The Secretary of State to the Spanish Ambassador ( Riaño )

Excellency: I have the honor to acknowledge the receipt of your note (No. 74–18) of October 16, 1925, and its enclosures, being your full powers to sign a convention with the United States to aid in the prevention of the smuggling of intoxicating liquors into the United States, which would allow Spanish vessels to carry such liquors into the territorial waters of the United States, its territories and possessions as sea stores or as cargo in transit to other countries, and a tentative draft of the Spanish text of the proposed convention.

Your Government will readily understand how important it is to the United States that in all essential particulars uniformity shall be maintained in the conventions relating to this matter to which the Government of the United States becomes a party. While it has been noted that the text of the draft submitted by you presents a number of variations from the texts of the similar conventions now in force between the United States and other countries, I am glad to be able to inform you that with few exceptions these variations present no difficulties to the acceptance of that draft by this Government.

The points to which I desire to invite the consideration of your Government are as follows:

(1) The second sentence of Article V of the draft submitted by you is translated as follows:

“It will be understood that such liquors shall be kept under seal continuously while the vessel on which they are carried remains within said territorial waters and that no part of such liquors shall at any time or place be unladen within the United States, its territories or possessions.”

It is the desire of this Government that the provision that liquors shall be kept under seal while the vessel carrying them is within the territorial waters of the United States and shall not be unladen within the United States shall be expressed in a form which will make clear that these requirements are conditions which must be complied with by Spanish vessels in order that effect may be given to the immunity from penalty or forfeiture provided by the article. This Government therefore proposes to substitute the word “provided” for the words “It will be understood” in the English text of the proposed convention at the beginning of the sentence quoted and to join the sentence to the [Page 960] preceding sentence as a part thereof. I should be glad to be informed whether the force which this Government desires the provision shall have is given by the expression “Se entendera” which is used in the Spanish draft, and if it is not, of the change which should be made in order that the Spanish text will have that force.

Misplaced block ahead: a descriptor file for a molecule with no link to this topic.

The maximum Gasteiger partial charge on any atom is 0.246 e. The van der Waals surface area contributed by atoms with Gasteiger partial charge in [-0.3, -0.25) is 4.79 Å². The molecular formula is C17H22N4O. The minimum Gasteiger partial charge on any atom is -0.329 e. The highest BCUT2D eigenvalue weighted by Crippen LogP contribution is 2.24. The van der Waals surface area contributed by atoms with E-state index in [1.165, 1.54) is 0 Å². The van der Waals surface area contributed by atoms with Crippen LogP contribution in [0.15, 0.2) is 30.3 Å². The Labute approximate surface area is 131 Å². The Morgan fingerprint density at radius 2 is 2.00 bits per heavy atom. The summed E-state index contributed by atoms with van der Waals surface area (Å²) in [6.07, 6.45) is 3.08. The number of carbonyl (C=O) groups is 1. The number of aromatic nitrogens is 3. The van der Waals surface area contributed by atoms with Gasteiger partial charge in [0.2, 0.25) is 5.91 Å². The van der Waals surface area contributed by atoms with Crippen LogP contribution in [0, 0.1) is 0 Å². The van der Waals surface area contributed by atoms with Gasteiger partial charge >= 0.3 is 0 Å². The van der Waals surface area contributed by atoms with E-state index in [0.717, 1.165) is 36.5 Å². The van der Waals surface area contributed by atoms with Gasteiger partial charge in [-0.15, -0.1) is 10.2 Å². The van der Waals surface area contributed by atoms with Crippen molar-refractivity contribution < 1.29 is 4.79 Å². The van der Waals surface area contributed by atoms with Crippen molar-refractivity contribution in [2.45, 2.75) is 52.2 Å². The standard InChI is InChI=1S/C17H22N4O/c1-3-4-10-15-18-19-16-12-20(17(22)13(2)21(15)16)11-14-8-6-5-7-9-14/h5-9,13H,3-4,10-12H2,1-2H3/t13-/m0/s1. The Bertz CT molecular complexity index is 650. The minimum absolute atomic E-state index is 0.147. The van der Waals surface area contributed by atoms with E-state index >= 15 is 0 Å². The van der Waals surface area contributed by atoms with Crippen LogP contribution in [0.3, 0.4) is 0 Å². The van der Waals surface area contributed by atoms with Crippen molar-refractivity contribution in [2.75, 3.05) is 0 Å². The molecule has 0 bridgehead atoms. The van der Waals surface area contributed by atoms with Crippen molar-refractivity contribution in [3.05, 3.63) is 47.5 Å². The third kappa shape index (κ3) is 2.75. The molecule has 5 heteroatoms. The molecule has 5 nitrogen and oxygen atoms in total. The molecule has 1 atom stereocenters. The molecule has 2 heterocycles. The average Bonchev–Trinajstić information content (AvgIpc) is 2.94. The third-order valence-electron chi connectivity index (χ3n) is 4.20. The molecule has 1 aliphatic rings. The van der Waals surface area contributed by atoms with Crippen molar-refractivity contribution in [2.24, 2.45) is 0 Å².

(2) It is suggested that in Article VI, line 15, the expression within the parentheses, viz.—(articulo 70 y 74 exception hecha de los 53 y 54), should be the Spanish equivalent of the provision “special regard being had for Articles 70 and 74 but excepting Articles 53 and 54.” If the Spanish text in its present form does not convey this meaning it would be desirable to have the necessary change made therein.

(3) This Government considers it to be important that the fact that awards are not to bear interest should be expressly stated in the convention. It asks therefore that the words “without interest” be inserted in the fourth sentence of the second paragraph of Article VI. As the insertion of these words in the English text at the place which seems to be most appropriate,—namely,—between the words “the final award” and the phrase “save as hereafter specified”, without other change in the text might give rise to some uncertainty of meaning, it is suggested that the words “and without deduction” also be inserted so that the sentence will read “The sums of money which may be awarded by the Tribunal on account of any claim shall be paid within eighteen months after the date of the final award without interest and without deduction save as hereafter specified.”

(4) It is suggested that the first paragraph of Article VII be revised as follows: that a period be placed after the word “legislaciones” and that in place of the remainder of the paragraph the following be substituted: “It shall come into force on the day of the exchange of ratifications, which shall take place at Washington as soon as possible, and shall remain in force for one year.”

A copy of the English translation of the draft submitted by you, amended in accordance with the foregoing suggestions, is enclosed.13 If the draft as so amended is acceptable to your Government, I shall be pleased on being informed thereof and of the amendments required in the Spanish text as a consequence of such acceptance, to make the necessary arrangements for the preparation and signing of the convention.

I beg to return herewith your full powers which have been examined and found to be in good and due form.

Accept [etc.]

Frank B. Kellogg
  1. Not printed.